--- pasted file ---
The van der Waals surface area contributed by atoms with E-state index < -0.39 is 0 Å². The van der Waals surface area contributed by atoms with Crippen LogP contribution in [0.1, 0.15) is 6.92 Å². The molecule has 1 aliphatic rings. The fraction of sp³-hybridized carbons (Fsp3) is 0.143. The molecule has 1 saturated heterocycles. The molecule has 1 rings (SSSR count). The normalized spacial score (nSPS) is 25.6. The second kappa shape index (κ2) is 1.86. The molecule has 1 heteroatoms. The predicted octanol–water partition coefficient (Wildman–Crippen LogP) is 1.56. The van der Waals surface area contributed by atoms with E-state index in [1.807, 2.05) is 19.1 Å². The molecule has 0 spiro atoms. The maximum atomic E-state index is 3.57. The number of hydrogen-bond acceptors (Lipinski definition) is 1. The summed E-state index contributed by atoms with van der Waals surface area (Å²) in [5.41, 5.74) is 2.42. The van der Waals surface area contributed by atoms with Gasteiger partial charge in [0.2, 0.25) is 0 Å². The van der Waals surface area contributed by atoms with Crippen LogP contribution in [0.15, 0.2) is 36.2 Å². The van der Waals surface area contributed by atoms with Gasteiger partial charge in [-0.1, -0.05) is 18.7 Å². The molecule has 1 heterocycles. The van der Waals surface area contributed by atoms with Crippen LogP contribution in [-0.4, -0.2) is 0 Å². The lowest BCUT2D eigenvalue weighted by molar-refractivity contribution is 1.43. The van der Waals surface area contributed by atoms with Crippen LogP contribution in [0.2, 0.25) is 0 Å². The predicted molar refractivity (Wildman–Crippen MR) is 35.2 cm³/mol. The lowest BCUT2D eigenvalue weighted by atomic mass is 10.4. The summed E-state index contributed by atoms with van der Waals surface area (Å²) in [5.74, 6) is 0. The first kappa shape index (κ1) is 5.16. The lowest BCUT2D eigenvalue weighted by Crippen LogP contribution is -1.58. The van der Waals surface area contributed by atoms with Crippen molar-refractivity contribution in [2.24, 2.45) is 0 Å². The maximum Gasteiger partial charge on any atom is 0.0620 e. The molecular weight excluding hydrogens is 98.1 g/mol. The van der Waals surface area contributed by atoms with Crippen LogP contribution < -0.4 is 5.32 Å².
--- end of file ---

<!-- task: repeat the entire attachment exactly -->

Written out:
The van der Waals surface area contributed by atoms with E-state index < -0.39 is 0 Å². The van der Waals surface area contributed by atoms with Crippen LogP contribution in [0.1, 0.15) is 6.92 Å². The molecule has 1 aliphatic rings. The fraction of sp³-hybridized carbons (Fsp3) is 0.143. The molecule has 1 saturated heterocycles. The molecule has 1 rings (SSSR count). The normalized spacial score (nSPS) is 25.6. The second kappa shape index (κ2) is 1.86. The molecule has 1 heteroatoms. The predicted octanol–water partition coefficient (Wildman–Crippen LogP) is 1.56. The van der Waals surface area contributed by atoms with E-state index in [1.807, 2.05) is 19.1 Å². The molecule has 0 spiro atoms. The maximum atomic E-state index is 3.57. The number of hydrogen-bond acceptors (Lipinski definition) is 1. The summed E-state index contributed by atoms with van der Waals surface area (Å²) in [5.41, 5.74) is 2.42. The van der Waals surface area contributed by atoms with Gasteiger partial charge in [0.2, 0.25) is 0 Å². The van der Waals surface area contributed by atoms with Crippen LogP contribution in [0.15, 0.2) is 36.2 Å². The van der Waals surface area contributed by atoms with Gasteiger partial charge in [-0.1, -0.05) is 18.7 Å². The molecule has 1 heterocycles. The van der Waals surface area contributed by atoms with Crippen LogP contribution in [-0.4, -0.2) is 0 Å². The lowest BCUT2D eigenvalue weighted by molar-refractivity contribution is 1.43. The van der Waals surface area contributed by atoms with Crippen LogP contribution in [0.2, 0.25) is 0 Å². The predicted molar refractivity (Wildman–Crippen MR) is 35.2 cm³/mol. The lowest BCUT2D eigenvalue weighted by atomic mass is 10.4. The summed E-state index contributed by atoms with van der Waals surface area (Å²) in [5.74, 6) is 0. The first kappa shape index (κ1) is 5.16. The lowest BCUT2D eigenvalue weighted by Crippen LogP contribution is -1.58. The van der Waals surface area contributed by atoms with Crippen molar-refractivity contribution in [2.24, 2.45) is 0 Å². The maximum Gasteiger partial charge on any atom is 0.0620 e. The molecular weight excluding hydrogens is 98.1 g/mol. The van der Waals surface area contributed by atoms with Crippen LogP contribution < -0.4 is 5.32 Å².